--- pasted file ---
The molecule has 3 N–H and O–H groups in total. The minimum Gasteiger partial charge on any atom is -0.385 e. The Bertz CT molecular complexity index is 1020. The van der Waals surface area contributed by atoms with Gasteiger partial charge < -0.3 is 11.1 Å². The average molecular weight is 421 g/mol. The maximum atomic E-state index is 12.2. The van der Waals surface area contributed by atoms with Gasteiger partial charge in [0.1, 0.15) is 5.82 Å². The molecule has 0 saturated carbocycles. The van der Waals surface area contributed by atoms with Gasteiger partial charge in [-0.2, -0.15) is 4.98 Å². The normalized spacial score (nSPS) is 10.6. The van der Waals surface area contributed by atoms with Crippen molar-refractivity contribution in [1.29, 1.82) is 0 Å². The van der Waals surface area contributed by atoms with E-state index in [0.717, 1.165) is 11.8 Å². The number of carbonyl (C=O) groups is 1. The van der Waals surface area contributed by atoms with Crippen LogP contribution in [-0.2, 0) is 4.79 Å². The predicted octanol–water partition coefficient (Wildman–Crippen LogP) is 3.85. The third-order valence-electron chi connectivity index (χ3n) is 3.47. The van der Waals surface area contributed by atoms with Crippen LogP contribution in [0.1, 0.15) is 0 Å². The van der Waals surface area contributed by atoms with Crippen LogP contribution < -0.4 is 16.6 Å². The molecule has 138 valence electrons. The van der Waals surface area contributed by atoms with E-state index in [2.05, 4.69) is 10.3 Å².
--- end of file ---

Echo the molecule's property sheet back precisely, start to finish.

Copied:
The molecule has 3 N–H and O–H groups in total. The minimum Gasteiger partial charge on any atom is -0.385 e. The Bertz CT molecular complexity index is 1020. The van der Waals surface area contributed by atoms with Gasteiger partial charge < -0.3 is 11.1 Å². The average molecular weight is 421 g/mol. The maximum atomic E-state index is 12.2. The van der Waals surface area contributed by atoms with Gasteiger partial charge in [0.1, 0.15) is 5.82 Å². The molecule has 0 saturated carbocycles. The van der Waals surface area contributed by atoms with Gasteiger partial charge in [-0.2, -0.15) is 4.98 Å². The normalized spacial score (nSPS) is 10.6. The van der Waals surface area contributed by atoms with Crippen molar-refractivity contribution in [1.29, 1.82) is 0 Å². The van der Waals surface area contributed by atoms with E-state index in [0.717, 1.165) is 11.8 Å². The number of carbonyl (C=O) groups is 1. The van der Waals surface area contributed by atoms with Crippen LogP contribution in [-0.2, 0) is 4.79 Å². The predicted octanol–water partition coefficient (Wildman–Crippen LogP) is 3.85. The third-order valence-electron chi connectivity index (χ3n) is 3.47. The van der Waals surface area contributed by atoms with Crippen LogP contribution in [0.1, 0.15) is 0 Å². The van der Waals surface area contributed by atoms with Crippen LogP contribution < -0.4 is 16.6 Å². The molecule has 138 valence electrons. The van der Waals surface area contributed by atoms with E-state index in [2.05, 4.69) is 10.3 Å².